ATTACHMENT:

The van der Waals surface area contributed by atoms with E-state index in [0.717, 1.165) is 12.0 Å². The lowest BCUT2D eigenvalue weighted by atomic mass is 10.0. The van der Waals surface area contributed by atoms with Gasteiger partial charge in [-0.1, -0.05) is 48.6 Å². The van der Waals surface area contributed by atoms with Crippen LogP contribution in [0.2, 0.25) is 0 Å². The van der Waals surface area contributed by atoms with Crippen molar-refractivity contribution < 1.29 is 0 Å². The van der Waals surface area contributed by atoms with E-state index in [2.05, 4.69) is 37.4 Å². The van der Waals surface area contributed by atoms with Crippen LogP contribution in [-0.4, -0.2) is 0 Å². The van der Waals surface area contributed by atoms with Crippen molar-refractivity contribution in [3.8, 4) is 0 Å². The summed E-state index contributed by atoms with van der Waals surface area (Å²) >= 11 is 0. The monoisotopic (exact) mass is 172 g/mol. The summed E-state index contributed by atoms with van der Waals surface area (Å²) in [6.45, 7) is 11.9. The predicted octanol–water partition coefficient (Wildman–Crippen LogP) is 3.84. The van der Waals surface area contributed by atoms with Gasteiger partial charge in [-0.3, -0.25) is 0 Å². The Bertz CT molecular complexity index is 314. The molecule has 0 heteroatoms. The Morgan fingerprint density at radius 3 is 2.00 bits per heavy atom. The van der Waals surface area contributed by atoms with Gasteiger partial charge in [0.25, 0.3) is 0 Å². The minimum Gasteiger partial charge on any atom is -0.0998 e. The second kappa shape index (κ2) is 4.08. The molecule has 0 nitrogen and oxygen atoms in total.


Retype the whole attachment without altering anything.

The van der Waals surface area contributed by atoms with E-state index in [0.717, 1.165) is 12.0 Å². The lowest BCUT2D eigenvalue weighted by atomic mass is 10.0. The van der Waals surface area contributed by atoms with Gasteiger partial charge in [-0.1, -0.05) is 48.6 Å². The van der Waals surface area contributed by atoms with Crippen LogP contribution in [0.2, 0.25) is 0 Å². The van der Waals surface area contributed by atoms with Crippen molar-refractivity contribution < 1.29 is 0 Å². The van der Waals surface area contributed by atoms with E-state index in [2.05, 4.69) is 37.4 Å². The van der Waals surface area contributed by atoms with Crippen LogP contribution in [-0.4, -0.2) is 0 Å². The van der Waals surface area contributed by atoms with Crippen molar-refractivity contribution in [3.8, 4) is 0 Å². The summed E-state index contributed by atoms with van der Waals surface area (Å²) >= 11 is 0. The monoisotopic (exact) mass is 172 g/mol. The summed E-state index contributed by atoms with van der Waals surface area (Å²) in [6.45, 7) is 11.9. The predicted octanol–water partition coefficient (Wildman–Crippen LogP) is 3.84. The van der Waals surface area contributed by atoms with Gasteiger partial charge in [-0.3, -0.25) is 0 Å². The Bertz CT molecular complexity index is 314. The molecule has 0 heteroatoms. The Morgan fingerprint density at radius 3 is 2.00 bits per heavy atom. The van der Waals surface area contributed by atoms with Gasteiger partial charge in [0.25, 0.3) is 0 Å². The minimum Gasteiger partial charge on any atom is -0.0998 e. The second kappa shape index (κ2) is 4.08. The molecule has 0 nitrogen and oxygen atoms in total.